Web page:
I believe there will be a cure for cystic fibrosis.
Before my son Ricky was born in 1995, I had heard of cystic fibrosis, or CF. I had read Frank DeFord’s book Alex, the Life of a Child, about his daughter who died of CF. I certainly never thought I’d have to deal with it in my own life.
Then along came Ricky, needing breathing assistance after being born via an emergency cesarean, in distress and rushed into surgery within hours of his birth. My life came crashing down. My husband and I were in our early twenties, inexperienced and hopeful for the future. Now we had this tiny premature baby to watch over. This was not what we had planned.
Within a couple of weeks, Ricky was diagnosed with cystic fibrosis. I demanded that someone explain to me what this meant. The internet was also in its infancy, and the books at the library were decades old. Finally I cornered Ricky’s gastroenterologist in the neonatal intensive care unit, and she explained it all to me: the genetics, the life expectancy, the probable outcome.
Cystic fibrosis is a genetic disease. When two carriers have a baby together, there is a 25% chance that their child with have CF, and will suffer from lung infections and digestive problems, among other things, for the rest of its life. When Ricky was born, the life expectancy was 29. His entire life he would be expected to fight to breathe and survive.
This young mother was stunned. I alternately cried and scrounged for information. I learned how to care for Ricky, from the nurses who cared for him in the NICU. And when we were finally allowed to bring him home, I threw myself into caring for him and advocating for him.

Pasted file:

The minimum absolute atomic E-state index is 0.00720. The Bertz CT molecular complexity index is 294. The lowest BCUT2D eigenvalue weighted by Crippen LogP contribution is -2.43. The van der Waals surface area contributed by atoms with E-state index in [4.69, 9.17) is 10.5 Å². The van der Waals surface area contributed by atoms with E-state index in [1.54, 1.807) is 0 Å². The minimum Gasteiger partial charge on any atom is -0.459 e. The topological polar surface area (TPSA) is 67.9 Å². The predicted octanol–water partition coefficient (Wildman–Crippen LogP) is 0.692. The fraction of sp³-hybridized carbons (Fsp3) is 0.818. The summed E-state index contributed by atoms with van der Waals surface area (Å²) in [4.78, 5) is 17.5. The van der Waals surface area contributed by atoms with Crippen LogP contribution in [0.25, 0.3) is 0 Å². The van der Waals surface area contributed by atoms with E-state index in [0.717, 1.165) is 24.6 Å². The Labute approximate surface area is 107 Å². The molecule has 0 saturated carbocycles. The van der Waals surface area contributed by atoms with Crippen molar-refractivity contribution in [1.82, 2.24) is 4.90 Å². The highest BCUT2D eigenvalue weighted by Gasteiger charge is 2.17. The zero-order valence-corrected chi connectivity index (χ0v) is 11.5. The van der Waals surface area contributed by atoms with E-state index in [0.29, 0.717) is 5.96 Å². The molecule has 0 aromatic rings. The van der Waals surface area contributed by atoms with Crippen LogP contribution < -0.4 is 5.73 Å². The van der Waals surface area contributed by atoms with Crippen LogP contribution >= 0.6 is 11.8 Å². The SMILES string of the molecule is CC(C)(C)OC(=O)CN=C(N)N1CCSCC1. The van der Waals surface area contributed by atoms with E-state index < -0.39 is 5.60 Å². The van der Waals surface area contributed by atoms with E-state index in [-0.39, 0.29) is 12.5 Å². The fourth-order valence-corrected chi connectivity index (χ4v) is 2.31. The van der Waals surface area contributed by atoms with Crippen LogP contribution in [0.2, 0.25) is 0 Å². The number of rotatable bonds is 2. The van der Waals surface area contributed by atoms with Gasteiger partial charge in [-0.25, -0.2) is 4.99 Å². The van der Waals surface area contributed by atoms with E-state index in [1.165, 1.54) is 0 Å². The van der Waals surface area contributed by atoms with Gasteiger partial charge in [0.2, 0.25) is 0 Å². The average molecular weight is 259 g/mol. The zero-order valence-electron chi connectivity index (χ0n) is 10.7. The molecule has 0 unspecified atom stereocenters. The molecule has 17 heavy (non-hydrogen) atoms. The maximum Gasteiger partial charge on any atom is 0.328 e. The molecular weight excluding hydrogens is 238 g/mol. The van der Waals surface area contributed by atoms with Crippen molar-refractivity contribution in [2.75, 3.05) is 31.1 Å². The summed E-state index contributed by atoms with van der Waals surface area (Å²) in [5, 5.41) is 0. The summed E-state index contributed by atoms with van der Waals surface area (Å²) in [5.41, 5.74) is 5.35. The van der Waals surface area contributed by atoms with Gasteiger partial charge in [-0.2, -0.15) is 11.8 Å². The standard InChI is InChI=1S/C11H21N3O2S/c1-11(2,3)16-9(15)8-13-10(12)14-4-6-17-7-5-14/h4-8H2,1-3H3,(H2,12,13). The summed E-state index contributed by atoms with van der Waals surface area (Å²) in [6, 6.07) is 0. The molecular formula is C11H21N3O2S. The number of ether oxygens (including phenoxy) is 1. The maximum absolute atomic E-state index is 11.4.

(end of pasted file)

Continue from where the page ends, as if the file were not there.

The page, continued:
And finally, I attended a support group with other parents of children with CF, and adults with CF. There they told me, “Keep your son healthy. Take care of his lungs. Then, when the cure comes, he will still be healthy enough to benefit from it.”
This opened up new horizons for me. A cure. Now I had something to think about – keeping his lungs healthy. The more I attended the meetings and conferences, the more I learned about ways that scientists were trying to cure this disease: gene therapy, inhaled medications, improved digestive enzymes, airway clearance techniques. Over time, my hope and determination grew.
Today, Ricky is 11. He is wonderful about doing his treatments and takes 25 medications. His disease is moderate, and he’s hospitalized about once a year. He has two healthy younger siblings. I fight to keep him healthy. I keep those lungs clear with treatments and airway clearance. So most of all, Ricky is my labor of love.
When that day comes, when the cure is here – Ricky’s lungs will be healthy enough. He will benefit from the cure when it comes, and it will – because I believe, there will be a cure for cystic fibrosis.
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